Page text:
Persistent inflammation in aging could also compromise the differentiation of B lineage-restricted progenitor cells. A major effect of aging is the repression in B cells of the expression and/or activity of the transcription factors E2A and EBF1, which control the RAG and SLC genes, and modulate the accessibility of the Ig chain loci [12, 13, 17]. Chronic low doses of LPS lead to reduced E2A expression in pro-B cells in mice [25]. In the elderly, pre-B cells show higher transcript levels of the E2A inhibitor Id2, correlating with altered accessibility of the IgH loci [19]. Id2 expression can be stimulated by the pro-inflammatory cytokine IL-1β in mouse lymphocytes [28]. Interestingly, TNFα signals appear to repress EBF1 expression in human CD34+ hematopoietic progenitors and could thus contribute to the lower EBF1 levels in aged progenitor B cells [29]. Pro-B cells, as well as CLPs, from old mice are less susceptible to IL-7 stimulation, although these cells display surface levels of IL-7R similar to their counterparts in young animals [18]. In this context, TNFα and IL-1β signalling hinder IL-7-mediated expansion/generation of B-cell progenitors [17, 27]. IFN-γ could also participate in the desensitization of B-cell progenitors, since its effects on cells can interfere with IL-7R signals [30]. The decreased fitness due to inflammation especially sensitizes progenitor B cells expressing high levels of pre-BCR to cell death in mice [17].

The development of hematopoietic cells requires an interplay with their cellular surroundings, such as osteoblasts and mesenchymal progenitor cells, in the so-called niches [31, 32]. Niche cells modulate the development of multi-lineage hematopoietic as well as B-cell progenitors through cell-cell interactions and the secretion of soluble factors. The contribution of the various cell-types to the niche function is still debated. Nevertheless, 2 molecules, the chemokine CXCL12/SDF-1 and the growth factor IL-7, appear to be major regulators of B-cell generation in mice [31, 32]. It was recently proposed that mesenchymal progenitor cells attract pro-B cells in a CXCL12-dependent manner to the IL-7 producing niche favouring B-cell progenitor survival and proliferation [32]. Pre-BCR expression would release B cells from the effects of the niche, allowing pre-B cells to migrate away from IL-7 and further differentiate.

Aging could interfere with the support provided by the environment, notably limiting the availability of CXCL12 and/or IL-7 during B-cell generation in the bone marrow. Stromal cells from aged mice are less efficient in sustaining B-cell growth in vitro [6]. Aged mesenchymal progenitor cells express lower levels of molecules helping the development of hematopoietic cells compared with their counterparts from younger mice [22]. This reduced production seems to stem from the senescent phenotype of these cells and could be mediated by pro-inflammatory autocrine signals. Remarkably, inhibiting mesenchymal progenitor cell senescence correlates with improved expression of CXCL12 and IL-7 [22]. Stromal cell behaviour may be influenced by cells like terminally differentiated CD8+ effector T cells, which produce pro-inflammatory molecules and demonstrate increased frequency in older people [4]. Several inflammatory signals appear to affect the expression of CXCL12 and IL-7. The systemic levels of CXCL12 in the bone marrow of adult mice are negatively impacted in the presence of inflammatory mediators, such as TNFα in combination or not with IL-1β [33, 34]. Interestingly, permanent TNFα stimulation in vivo or treatment with this cytokine in vitro leads to lower expression of CXCL12 by bone marrow stromal cells [34]. TGF-β, which has both pro- and anti-inflammatory properties, can be found at increased levels in the blood of the elderly [3]. This cytokine represses the production of CXCL12 and IL-7 by mouse and human bone marrow stromal cells in vitro respectively [34, 35]. In mice, G-CSF treatment or sepsis-induced G-CSF expression results in the lower expression of CXCL12 and IL-7 by mesenchymal progenitor cells and osteoblasts [31]. G-CSF also leads to decreased bone cellularity of osteoblasts [31].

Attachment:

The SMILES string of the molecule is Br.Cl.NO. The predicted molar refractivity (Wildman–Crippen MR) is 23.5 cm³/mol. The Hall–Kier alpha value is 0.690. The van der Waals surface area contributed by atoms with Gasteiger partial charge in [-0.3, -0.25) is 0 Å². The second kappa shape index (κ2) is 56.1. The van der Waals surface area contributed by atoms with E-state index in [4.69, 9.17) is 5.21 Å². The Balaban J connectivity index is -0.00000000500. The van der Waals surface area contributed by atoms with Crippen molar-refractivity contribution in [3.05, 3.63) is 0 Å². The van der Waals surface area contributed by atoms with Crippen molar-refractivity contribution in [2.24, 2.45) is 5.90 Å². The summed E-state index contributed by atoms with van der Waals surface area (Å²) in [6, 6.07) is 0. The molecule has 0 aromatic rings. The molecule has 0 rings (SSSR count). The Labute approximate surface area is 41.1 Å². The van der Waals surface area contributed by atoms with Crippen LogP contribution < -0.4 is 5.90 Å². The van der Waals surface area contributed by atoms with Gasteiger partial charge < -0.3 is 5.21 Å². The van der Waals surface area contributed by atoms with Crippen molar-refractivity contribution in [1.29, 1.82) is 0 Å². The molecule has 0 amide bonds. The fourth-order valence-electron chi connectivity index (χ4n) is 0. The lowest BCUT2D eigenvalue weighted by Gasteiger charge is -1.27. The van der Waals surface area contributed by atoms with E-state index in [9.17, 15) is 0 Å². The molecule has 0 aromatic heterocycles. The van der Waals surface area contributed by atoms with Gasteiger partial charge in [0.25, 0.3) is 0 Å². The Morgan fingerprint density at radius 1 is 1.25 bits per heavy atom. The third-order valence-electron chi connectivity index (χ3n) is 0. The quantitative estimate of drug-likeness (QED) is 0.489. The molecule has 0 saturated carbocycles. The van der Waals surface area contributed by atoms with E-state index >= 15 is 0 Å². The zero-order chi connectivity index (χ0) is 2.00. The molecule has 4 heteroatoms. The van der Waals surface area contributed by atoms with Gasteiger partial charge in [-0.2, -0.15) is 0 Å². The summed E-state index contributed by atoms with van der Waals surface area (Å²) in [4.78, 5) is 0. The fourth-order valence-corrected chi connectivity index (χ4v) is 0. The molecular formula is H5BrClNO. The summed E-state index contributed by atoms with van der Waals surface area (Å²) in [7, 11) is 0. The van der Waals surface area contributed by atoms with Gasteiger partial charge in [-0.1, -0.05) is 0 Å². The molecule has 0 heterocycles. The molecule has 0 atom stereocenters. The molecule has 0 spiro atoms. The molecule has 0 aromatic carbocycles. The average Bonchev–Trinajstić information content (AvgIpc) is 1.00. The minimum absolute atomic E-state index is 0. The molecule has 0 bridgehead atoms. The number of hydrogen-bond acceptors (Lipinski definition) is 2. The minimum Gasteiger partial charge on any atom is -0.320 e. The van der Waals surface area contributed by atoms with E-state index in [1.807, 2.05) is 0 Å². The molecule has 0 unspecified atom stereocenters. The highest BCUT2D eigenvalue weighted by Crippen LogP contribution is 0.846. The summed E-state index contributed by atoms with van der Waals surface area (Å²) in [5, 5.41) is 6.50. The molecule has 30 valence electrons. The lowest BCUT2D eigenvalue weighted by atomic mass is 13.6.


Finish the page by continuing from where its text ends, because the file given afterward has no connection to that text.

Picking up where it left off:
Reduced CXCL12 also leads to the efflux of mouse progenitor B cells from the bone marrow during acute inflammation [33]. However, whether such a mechanism could decrease B-cell production in the bone marrow during aging remains to be clarified.

Despite the alteration of the B-cell compartment in the bone marrow, the cellularity of mature B cells in the spleen is comparable between aged and young mice [6, 16]. However, this apparent stability masks underlying disparities in the distribution of mature B-cell subsets [6, 16]. The situation in humans appears more difficult to appreciate, since most studies performed analyses based on blood samples, which have an inherent variability and may not reflect mature B-cell representation within tissues [6]. In addition, different strategies were employed to evaluate the B-cell compartment. Altogether, the B-cell fraction in the blood of elderly people appears decreased and the proportions of naïve and memory subsets altered [4, 6, 10]. Similar to the bone marrow, various inflammatory molecules could influence the distribution of mature B-cell populations.

The splenic MZ B-cell population has been independently reported as being either expanded or reduced in aged mice [16, 36]. While this variability could be caused by the genetic background of the mouse strains used in these studies [36], it could also result from disparities in inflammation levels in the animal colonies. Indeed, sustained low systemic levels of IFN-γ were associated with decreased proportions of MZ B cells [37].